History of NATL's upland pine, 1890 to 1990

This account relies heavily on the findings of Jeff Morton as described in his 2005 minigrant report, "Inferring NATL Site History."

The first cutting of large longleaf pines for sawtimber from what is now NATL probably occurred in the 1890's. Within a few years, in 1901, the property was bought at auction by Alice A. Richbourg from the estate of her father Rolin M. Witt. All or part of the area was later cultivated, as evidenced by the presence of an Ap soil layer at two sites just south of Division Trail. What was planted is not known. Whatever it was, it must have been in the presence of longleaf pines that were left standing as too small for the sawmill and that grew to marketable size and were harvested in about 1940, either shortly before or shortly after the property was deeded by Donald J. Richbourg (husband of Alice, by then deceased) to Claude C. Richbourg (adopted son of D.J. and A.A. Richbourg). This second cutting is evidenced both by coring of selected trees (Morton 2005) and a comparison of aerial photographs made in 1937 and 1949. The second cutting was again for sawtimber, and trees less than about 30 cm DBH were left standing.

C. C. Richbourg and his wife sold the property to the State of Florida in 1944. The area was grazed prior to this time, as shown by the remnants of livestock trails in the 1949 aerial photograph. It happens that 1949 was the year that Florida went from being an open range state, where land owners had to fence livestock out, to the present situation, where livestock owners are required to fence their animals in. Thus the livestock, probably cattle, that made the trails did not necessarily belong to the owners of the land.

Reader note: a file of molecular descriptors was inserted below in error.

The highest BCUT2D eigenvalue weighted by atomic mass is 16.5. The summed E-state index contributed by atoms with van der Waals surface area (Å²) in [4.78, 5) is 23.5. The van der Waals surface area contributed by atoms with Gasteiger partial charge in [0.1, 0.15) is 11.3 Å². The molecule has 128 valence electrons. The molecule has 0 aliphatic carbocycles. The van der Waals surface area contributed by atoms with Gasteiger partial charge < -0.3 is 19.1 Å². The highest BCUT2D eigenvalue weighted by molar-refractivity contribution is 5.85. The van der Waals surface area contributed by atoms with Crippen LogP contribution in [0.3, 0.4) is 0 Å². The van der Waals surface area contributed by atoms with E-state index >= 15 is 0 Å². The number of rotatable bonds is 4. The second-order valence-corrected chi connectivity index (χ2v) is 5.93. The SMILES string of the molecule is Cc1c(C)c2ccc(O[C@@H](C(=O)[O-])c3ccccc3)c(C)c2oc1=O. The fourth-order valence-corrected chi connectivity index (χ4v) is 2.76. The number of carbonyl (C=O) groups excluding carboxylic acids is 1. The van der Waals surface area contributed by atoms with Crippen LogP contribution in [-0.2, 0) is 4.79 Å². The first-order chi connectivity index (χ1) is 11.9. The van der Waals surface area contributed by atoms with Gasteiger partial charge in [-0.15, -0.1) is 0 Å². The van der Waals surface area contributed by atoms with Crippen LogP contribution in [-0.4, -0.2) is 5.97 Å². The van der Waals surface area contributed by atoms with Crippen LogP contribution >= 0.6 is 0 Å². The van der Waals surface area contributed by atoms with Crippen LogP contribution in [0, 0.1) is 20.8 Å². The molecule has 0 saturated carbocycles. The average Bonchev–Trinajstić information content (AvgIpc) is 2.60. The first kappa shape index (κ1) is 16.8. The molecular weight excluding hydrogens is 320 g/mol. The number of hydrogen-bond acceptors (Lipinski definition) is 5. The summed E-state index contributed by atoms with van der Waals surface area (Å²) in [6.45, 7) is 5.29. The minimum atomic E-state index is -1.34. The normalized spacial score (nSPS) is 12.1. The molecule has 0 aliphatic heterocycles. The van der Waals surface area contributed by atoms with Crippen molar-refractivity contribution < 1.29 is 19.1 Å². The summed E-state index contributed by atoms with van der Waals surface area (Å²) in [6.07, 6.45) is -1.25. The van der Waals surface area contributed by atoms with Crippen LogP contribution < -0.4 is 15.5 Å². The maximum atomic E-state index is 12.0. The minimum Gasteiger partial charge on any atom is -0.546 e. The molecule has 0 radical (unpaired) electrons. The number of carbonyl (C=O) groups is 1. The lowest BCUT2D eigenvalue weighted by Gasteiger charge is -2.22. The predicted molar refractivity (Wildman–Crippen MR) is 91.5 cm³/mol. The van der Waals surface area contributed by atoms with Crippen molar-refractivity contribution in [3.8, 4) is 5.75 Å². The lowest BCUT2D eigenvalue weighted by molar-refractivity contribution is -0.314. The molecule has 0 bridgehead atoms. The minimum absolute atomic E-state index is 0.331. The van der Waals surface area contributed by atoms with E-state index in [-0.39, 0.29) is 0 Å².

When UF acquired what is now NATL's upland pine, its vegetation was scattered longleaf pines and an understory of scrubby turkey oaks. This is supported by the 1949 aerial photograph and by what I remember of the area when I collected insects there beginning in 1958. The University did nothing to use or manage this portion of the 1944 purchase prior to it becoming NATL. During this 50-year period (1944-1994) laurel oaks invaded and prospered and by 1990 had formed a continuous understory that shaded out most of the turkey oaks and prevented reproduction of the longleaf pines. The course of this transition is illustrated by eight aerial photographs, from 1949 through 1990, used to illustrate George Freeman's account of the post WWII history of what became NATL.

Restoration of NATL's upland pine ecosystem was a major management goal in the original proposal for NATL (1993). The details of what has been accomplished thus far are described in Management of NATL's upland pine, 1993 to date.

T. J. Walker
January 2006